Mark Eitzel

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Mark Eitzel
MarkEitzel-1.jpg
Background information
Birth name John Mark Eitzel
Born (1959-01-30) January 30, 1959 (age 59)
Origin Walnut Creek, California[1]
Occupation(s) Singer-songwriter, musician
Instruments Vocals, guitar, keyboards
Years active 1980–present
Labels Decor Records, Cooking Vinyl, Thirsty Ear Recordings, New West Records, Matador Records, Demon Records, Warner Bros., Merge Records
Associated acts American Music Club, Toiling Midgets, Naked Skinnies, The Cowboys, Peter Buck, The Undertow Orchestra

Mark Eitzel (born January 30, 1959) is a musician, best known as a songwriter and lead singer of the San Francisco band American Music Club.[2][3][4]

History

Eitzel spent his formative years in a military family living in Okinawa, Taiwan, Ohio and the United Kingdom.[5] He moved to America in 1979.

He started making music while he was a teenager in Southampton, England. His first band was a punk band called The Cowboys when he moved to Columbus, Ohio at 19. They released one single in 1980. His second band was called Naked Skinnies[6] and they released one single in 1981. He moved to San Francisco with Naked Skinnies in 1981 where they disbanded in 1982. Eitzel formed American Music Club (AMC) in San Francisco in 1982. The band performed and created albums for twelve years. At one point, Eitzel also sang with San Francisco's Toiling Midgets, and often recorded solo work while involved in AMC.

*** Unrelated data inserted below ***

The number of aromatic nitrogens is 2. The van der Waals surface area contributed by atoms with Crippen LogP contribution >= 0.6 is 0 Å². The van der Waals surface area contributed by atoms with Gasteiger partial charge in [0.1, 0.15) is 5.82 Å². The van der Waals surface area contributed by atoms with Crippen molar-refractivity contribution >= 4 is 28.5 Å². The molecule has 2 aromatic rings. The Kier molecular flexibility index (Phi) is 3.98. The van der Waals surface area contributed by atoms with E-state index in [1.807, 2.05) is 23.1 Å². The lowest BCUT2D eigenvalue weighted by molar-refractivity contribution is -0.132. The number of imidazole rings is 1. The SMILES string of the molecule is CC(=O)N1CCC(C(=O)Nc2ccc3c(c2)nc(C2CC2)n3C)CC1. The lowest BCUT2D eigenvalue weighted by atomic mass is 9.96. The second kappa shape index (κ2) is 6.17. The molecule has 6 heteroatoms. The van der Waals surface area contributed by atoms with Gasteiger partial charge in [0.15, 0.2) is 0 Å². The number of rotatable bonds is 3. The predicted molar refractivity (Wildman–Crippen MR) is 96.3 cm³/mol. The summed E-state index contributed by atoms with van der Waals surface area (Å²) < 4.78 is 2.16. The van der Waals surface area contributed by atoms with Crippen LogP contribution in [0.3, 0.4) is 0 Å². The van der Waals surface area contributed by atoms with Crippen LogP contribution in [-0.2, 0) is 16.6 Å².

American Music Club disbanded in 1994, and Eitzel focused on his solo career, releasing 60 Watt Silver Lining[7] in 1996. It was a surprisingly smooth, jazz-pop departure. Also in 1996, Eitzel contributed to the AIDS benefit album Offbeat: A Red Hot Soundtrip produced by the Red Hot Organization. Following this, he released West in 1997 co-writing all of the songs with R.E.M. guitarist Peter Buck, with whom he also toured. He followed up with Caught In A Trap And I Can't Back Out 'Cause I Love You Too Much, Baby, assisted by Steve Shelley of Sonic Youth and Yo La Tengo bassist James McNew.

Eitzel released more music in 2001, beginning with a more electronic turn in The Invisible Man[8] on Matador Records. This was followed by two covers projects in 2002: Music For Courage And Confidence,[9] which was material written by other songwriters, and The Ugly American,[10] an album which included reinterpretations of American Music Club songs performed with a band of traditional and non-traditional Greek musicians. Eitzel recorded 9 songs with Howie B in May of 2003, none of which have yet to see the light of day.

American Music Club reformed in 2003 for a sold out show at the London South Bank Centre. The following year they released Love Songs For Patriots[11] and toured both the United States and Europe several times. The album received glowing reviews across the world. In 2008 the band line up changed again and the band released The Golden Age[12] which Uncut magazine said was their best since Mercury with a 5-star album of the month review.